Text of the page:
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Articles in english

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whole text ->Václav Klaus: A View From Prague

I would dare to say more than that. Not only the current stage, but the entire process of the transition was democratic. All the difficult, untried, unknown and politically costly transformation measures have been done by democratically formed political structures, at least in the Czech republic and in most of Central Europe, where political pluralism, parliamentary democracy, fierce competition and rivalry of political parties, unconstrained and therefore absolute freedom of the media fully dominate (this was probably not the case when we move more to the East or South of Europe).

Europe 2000, 13.09.2000

whole text ->Petr Mach: The Euro Leads Europe into Economic Problems

When politicians in the European Union persuaded the public about the benefits of the single currency, they argued that the euro would increase economic growth, cut unemployment and bring monetary stability to all countries.

The European Journal Vol. 10 No. 4, 10.02.2003

whole text ->Petr Mach: Joining EU Would Limit Individual Freedom

In June 2003, the voters in the Czech Republic will go to the ballots to express whether they wish their country to join the European Union. The advocates of liberty will have to consider the impact of such a step on the amount of freedom in the country.

The European Journal Vol. 10 No. 4, 10.02.2003

whole text ->Václav Klaus: How I See this War

War is a terrible thing. This is not a pacifist or a scared phrase from me, but an expression of my fundamental conviction.And not only mine. We live in a country which has more than long-gone historical experience with war and the suffering which goes hand in hand with it. Although the youngest generations have, fortunately, not experienced a war conflict directly – I myself remember the War only as a little child – it is obvious that the vast majority of our public realises quite well what horrors any war conflict brings both to soldiers and to the civilian population. And [the public realises] that we must therefore measure, not twice, but ten times, before we allow generals to take control of resolving political problems and disputes among states.

Hospodářské noviny, 21.03.2003

whole text ->Petr Mach: Why I Am Not a Euro-Federalist

There are two visions of European order. The first one is Europe of free nations where no nation can set rules to other nations or to the citizens of other nations. Measures of common interest of European nations can be adopted only upon free will of all concerned parties, i.e. upon intergovernmental treaties. No country can be forced to fulfil the wishes of others.

CEVRO, 18.05.2003

whole text ->Petr Mach: The European Constitution is not a remedy for European economic troubles

Economists and politicians agree that Europe’s economy has been suffering from a serious disease. In 2000 the Lisbon Agenda identified the symptoms of this disease – high unemployment and low economic growth.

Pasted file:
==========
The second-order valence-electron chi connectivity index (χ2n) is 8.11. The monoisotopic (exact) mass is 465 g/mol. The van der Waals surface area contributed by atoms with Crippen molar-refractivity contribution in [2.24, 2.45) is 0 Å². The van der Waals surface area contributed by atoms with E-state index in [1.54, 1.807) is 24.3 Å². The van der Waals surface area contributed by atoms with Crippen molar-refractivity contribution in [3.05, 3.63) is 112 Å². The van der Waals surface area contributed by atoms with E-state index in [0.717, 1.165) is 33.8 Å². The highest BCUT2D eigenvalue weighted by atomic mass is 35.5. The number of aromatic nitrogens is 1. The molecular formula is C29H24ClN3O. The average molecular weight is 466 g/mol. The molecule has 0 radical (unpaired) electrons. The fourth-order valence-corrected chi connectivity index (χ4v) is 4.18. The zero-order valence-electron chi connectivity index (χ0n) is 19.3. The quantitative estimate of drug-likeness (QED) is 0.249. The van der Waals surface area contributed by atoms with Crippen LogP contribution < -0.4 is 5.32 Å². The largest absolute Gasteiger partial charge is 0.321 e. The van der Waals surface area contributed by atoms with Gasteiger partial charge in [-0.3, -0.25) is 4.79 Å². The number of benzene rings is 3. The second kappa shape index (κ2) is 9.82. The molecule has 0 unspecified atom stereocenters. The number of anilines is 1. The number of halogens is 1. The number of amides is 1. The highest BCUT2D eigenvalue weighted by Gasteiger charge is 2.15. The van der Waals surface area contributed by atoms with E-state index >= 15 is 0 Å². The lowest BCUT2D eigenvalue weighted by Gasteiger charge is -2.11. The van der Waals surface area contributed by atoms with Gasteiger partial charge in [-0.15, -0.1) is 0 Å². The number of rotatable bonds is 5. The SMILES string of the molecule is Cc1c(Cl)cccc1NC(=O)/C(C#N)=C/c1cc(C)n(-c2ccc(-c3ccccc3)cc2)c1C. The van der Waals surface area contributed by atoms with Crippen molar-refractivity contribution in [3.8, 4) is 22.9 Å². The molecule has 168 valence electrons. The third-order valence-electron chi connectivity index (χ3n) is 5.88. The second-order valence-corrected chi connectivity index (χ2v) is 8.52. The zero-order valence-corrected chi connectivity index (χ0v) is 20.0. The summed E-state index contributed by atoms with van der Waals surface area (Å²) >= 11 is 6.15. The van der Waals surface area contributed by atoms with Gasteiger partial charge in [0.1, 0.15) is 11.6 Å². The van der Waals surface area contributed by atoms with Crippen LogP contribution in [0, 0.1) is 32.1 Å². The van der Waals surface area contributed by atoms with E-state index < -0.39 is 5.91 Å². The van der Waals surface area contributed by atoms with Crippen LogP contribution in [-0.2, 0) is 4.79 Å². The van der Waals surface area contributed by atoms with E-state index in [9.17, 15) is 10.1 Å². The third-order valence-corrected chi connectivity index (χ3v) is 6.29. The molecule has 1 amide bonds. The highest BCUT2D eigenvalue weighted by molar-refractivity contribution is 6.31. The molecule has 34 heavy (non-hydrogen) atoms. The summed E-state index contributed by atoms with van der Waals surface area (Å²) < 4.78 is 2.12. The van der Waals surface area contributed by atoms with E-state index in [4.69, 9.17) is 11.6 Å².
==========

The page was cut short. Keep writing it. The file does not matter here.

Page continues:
Speech for the European Voice conference, 24.06.2004

whole text ->Petr Mach: The Euro Keeps Germany in Recession

Germany is in recession and on the verge of deflation. It can be argued that this state is connected with the introduction of the common European currency.

www.cepin.cz, 10.09.2004

whole text ->Petr Mach: The UN will inevitably continue to fail

The war in Iraq revealed the weaknesses of the UN, which in the eyes of many is – or should be – the source of legitimacy of international military actions. These weaknesses, however, are of such a fundamental nature that we must ask whether the organisation’s further existence in its current form has any sense, or whether it has any sense at all.

www.cepin.cz, 10.09.2004

whole text ->Petr Mach: en myths about the Czech Republic’s accession to the European Union

When in 1989 we called "Back to Europe!," we meant to free ourselves from the bounds of the Asian culture represented by the former Russian ruler over our sovereignty and to rejoin the democratic and capitalist Western Europe. Few years later, with the ratification of the Maastricht Treaty, the European Union was established. We took it for granted that "Back to Europe!" now referred to joining the European Union. We pledged an official application in Brussels and began to amend our laws according to the European legislation. Slowly, we started to realize that the European Union was not the ideal to which we wanted to return. We started to have doubts.

in the book NO, NO, NO - only one positive choice, 10.09.2004

whole text ->Petr Mach: Is Europe an Optimum Political Area?

Nobel Prize Winner in Economics, Robert Mundell, defined the Optimum Currency Area (OCA) as an area where it is efficient to have a common currency. Optimum Currency Area is an area where production factors are mobile, i.e. labor force can move smoothly and wages are flexible. If an area is not such a homogenous economy, it will be better to let the currencies separate and not to implement a single currency. Some economists say the EU is homogenous enough to be considered a Mundellian OCA, while others say it is not, and the system of different currencies with flexible exchange rates would be more advantageous.

Charta Minuta (Italy) No. 45, 10.09.2004
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